A Comprehensive Ranking of Every Rick and Morty Invention to Date

I’m Mr. Meeseeks! Photo: Adult Swim

A pitch-black intergalactic joyride, a treatise on the cruel and unfeeling randomness of fate: Adult Swim’s cult hit Rick and Morty is so decidedly not a cartoon about the wacky shenanigans of a kooky inventor. So describing Rick Sanchez as one at all feels kind of … wrong. Lest we forget, he’s also a wanted criminal, a terrible father, a surprisingly loving grandfather, an arms dealer, and a prolific alcoholic.

That said, Rick’s invented some badass stuff. And Rick and Morty does an impressive job of bringing back the seeds it plants early on. To keep track of them all, we’ve compiled a list of all of Rick’s inventions that have been introduced to date (through Sunday night’s episode, “Get Schwifty”), in order of how much we wish each one existed in this dimension.

25. Neutrino Bomb
First Seen In:
“Pilot” (though we never really SEE it, thank God)
What’s it do? It’s capable of destroying the entire planet — Rick offers to use it to bring Morty closer to Jessica, which is sweet, but, you know, also awful.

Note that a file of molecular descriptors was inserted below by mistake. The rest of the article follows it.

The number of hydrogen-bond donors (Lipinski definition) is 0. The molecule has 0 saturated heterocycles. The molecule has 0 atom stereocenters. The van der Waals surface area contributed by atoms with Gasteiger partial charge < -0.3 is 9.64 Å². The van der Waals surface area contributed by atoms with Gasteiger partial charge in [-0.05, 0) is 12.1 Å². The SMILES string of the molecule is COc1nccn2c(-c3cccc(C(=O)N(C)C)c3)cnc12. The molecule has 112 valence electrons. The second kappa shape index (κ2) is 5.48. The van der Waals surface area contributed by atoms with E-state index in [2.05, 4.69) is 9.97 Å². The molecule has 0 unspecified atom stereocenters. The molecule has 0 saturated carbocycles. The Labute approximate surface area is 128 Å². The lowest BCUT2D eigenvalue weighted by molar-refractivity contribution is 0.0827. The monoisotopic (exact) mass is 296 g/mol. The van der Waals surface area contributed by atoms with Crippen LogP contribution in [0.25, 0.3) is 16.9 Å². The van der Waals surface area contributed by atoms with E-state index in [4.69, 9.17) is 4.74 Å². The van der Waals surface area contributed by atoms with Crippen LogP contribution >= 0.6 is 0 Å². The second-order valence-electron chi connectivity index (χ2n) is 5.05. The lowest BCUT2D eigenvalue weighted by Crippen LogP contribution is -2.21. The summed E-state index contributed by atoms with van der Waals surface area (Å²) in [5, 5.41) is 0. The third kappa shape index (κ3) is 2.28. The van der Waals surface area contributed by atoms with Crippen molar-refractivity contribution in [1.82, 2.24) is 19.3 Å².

Do we want it? No. No, thank you. And we definitely don’t want it in Rick’s hands.

24. Death Machine
First Seen In:
“Auto Erotic Assimilation”
What’s it do? Well, it kills a sad little monster Rick briefly brings to life, and it almost assists Rick in taking very drastic measures to deal with his heartbreak over Unity. The question: Why was it in Rick’s garage in the first place?
Do we want it? Definitely not. But if you’re wondering about the song that accompanies its use, it’s called “Do You Feel It?” and it’s by Chaos Chaos. It’s a rad song, and I’ve listened to it eight times today.

23. Love Potion
First Seen In:
“Rick Potion No. 9”
What’s it do? It makes whoever you give it to fall deeply in love with you and only you, forever, which is a terrifying enough concept without throwing in the risk of Cronenberg-ing an entire planet.
Do we want it? Definitely not — even if it was inadvertently the best thing to happen to Beth and Jerry’s marriage.

22. Ionic Defibulizer
First Seen In:
“Rick Potion No. 9”
What’s it do? Unclear. You have to screw stuff into it? It kills a version of Rick and Morty, so there’s that.
Do we want it? Not unless it secretly does something really awesome. And even then, is it worth the risk?

21. The Fleeseeks Box
First Seen In:
“Meeseeks and Destroy”
What’s it do? It’s just a mop and some floor wax! Wubba lubba dub dub!